Standing desks are all the rage in office buildings. With more research coming out every day about sedentary lifestyles, exercise and the warning that "Sitting is the new smoking" some offices are looking to alternative workspaces to keep their employees healthier. Adults who spend 8 hours a day in an office setting have to get creative when it comes to moving more.
Standing desks can be anything from counters with stools, to platform desks that can be raised or lowered to match a person's height. In addition to the desks, many offices have added monitors that can be positioned more ergonomically and common areas with exercise balls to sit on or kneeling chairs and tablet computers.
So, adults have options if their jobs are sedentary, but what about children? Many schools are in session 8 hours a day, or more, with aftercare. With increased academic demands, many schools are cutting out recess and children are spending more time in a classroom, at desks. A team of researchers from the University of Wisconsin at Madison set out to look at the use of standing desks in the classroom.
The team worked with 100 students at Shorewood's Atwater Elementary School. A manufacturer of standing desks, Safco Products, donated the desks that were used in the study. Each classroom spent a semester using the desks. In addition to the new furniture, students wore a fitness tracker that logged their activity during the school day, and when they were at home. Tests were also given to the students to measure cognitive focus.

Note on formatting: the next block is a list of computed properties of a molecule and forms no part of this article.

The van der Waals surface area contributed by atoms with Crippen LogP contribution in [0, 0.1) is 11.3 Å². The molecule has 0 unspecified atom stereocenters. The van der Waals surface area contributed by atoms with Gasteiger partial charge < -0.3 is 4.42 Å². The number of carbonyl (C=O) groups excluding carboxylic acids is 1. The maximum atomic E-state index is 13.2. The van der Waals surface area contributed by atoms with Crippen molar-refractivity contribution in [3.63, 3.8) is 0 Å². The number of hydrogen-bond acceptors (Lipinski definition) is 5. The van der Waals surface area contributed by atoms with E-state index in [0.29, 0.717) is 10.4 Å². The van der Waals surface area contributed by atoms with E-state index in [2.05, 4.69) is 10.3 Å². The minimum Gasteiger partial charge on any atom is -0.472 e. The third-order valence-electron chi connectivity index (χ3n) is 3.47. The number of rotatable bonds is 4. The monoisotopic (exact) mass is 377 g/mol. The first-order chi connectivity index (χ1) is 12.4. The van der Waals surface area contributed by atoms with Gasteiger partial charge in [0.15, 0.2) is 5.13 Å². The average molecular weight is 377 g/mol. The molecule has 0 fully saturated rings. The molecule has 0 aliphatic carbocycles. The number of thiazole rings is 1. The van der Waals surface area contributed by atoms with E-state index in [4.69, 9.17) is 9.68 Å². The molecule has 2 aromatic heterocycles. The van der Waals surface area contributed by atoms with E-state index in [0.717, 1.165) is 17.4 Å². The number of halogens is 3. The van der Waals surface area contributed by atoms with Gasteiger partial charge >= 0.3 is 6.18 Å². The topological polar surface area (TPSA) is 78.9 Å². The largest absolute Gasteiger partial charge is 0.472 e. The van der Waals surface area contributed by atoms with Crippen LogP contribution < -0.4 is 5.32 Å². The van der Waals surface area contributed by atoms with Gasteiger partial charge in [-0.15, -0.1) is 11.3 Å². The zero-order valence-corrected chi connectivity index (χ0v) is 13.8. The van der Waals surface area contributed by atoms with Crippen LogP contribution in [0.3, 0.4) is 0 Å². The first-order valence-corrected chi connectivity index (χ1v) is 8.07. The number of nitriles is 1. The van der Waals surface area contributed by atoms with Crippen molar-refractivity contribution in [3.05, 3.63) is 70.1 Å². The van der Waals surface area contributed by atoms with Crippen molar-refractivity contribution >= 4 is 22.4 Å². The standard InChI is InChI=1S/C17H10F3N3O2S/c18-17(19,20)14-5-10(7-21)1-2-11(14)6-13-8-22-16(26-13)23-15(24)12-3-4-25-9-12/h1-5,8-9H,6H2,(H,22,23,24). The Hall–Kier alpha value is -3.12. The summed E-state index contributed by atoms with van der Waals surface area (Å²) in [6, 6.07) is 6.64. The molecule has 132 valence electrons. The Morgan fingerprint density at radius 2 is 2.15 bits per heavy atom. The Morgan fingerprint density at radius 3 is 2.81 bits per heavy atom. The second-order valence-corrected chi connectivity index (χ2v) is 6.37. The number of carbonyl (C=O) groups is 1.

Ann Swartz is the UWM Department of Kinesiology chair and an exercise physiologist. She and graduate student Nathan Tokarek authored the study on the Atwater students, and their results did show some positive benefits. The children were more active during the day and at home, and younger students showed better concentration and focus during lessons.
The school calendar is relevant also. Across the board, grade school children show a drop in activity at the beginning of the school year. Coming off a summer of playing, going to camp and essentially being free to do what they like, back to school puts a damper on physical activity. In the children that used the standing desks, this drop in business was less than those who did not. While some adults who use a standing desk report back pain and fatigue, there were no complaints from the children who stood at their desks.
The age of students was a factor in the research too. Students in third grade showed statistically significant improvements in attention and impulse control compared to kids who did not have standing desks in the classroom. Older children, in grades 4 and 6, however, did not show any improvement. Tokarek explained that since standing desks are still relatively new in offices and only found in a few schools, there is no firm finding that they are always beneficial. He stated, "This research topic is so new that our contribution, even though it's a pilot study, is definitely going to be useful going forward." Take a look at the video below to see how the project looked in the classroom.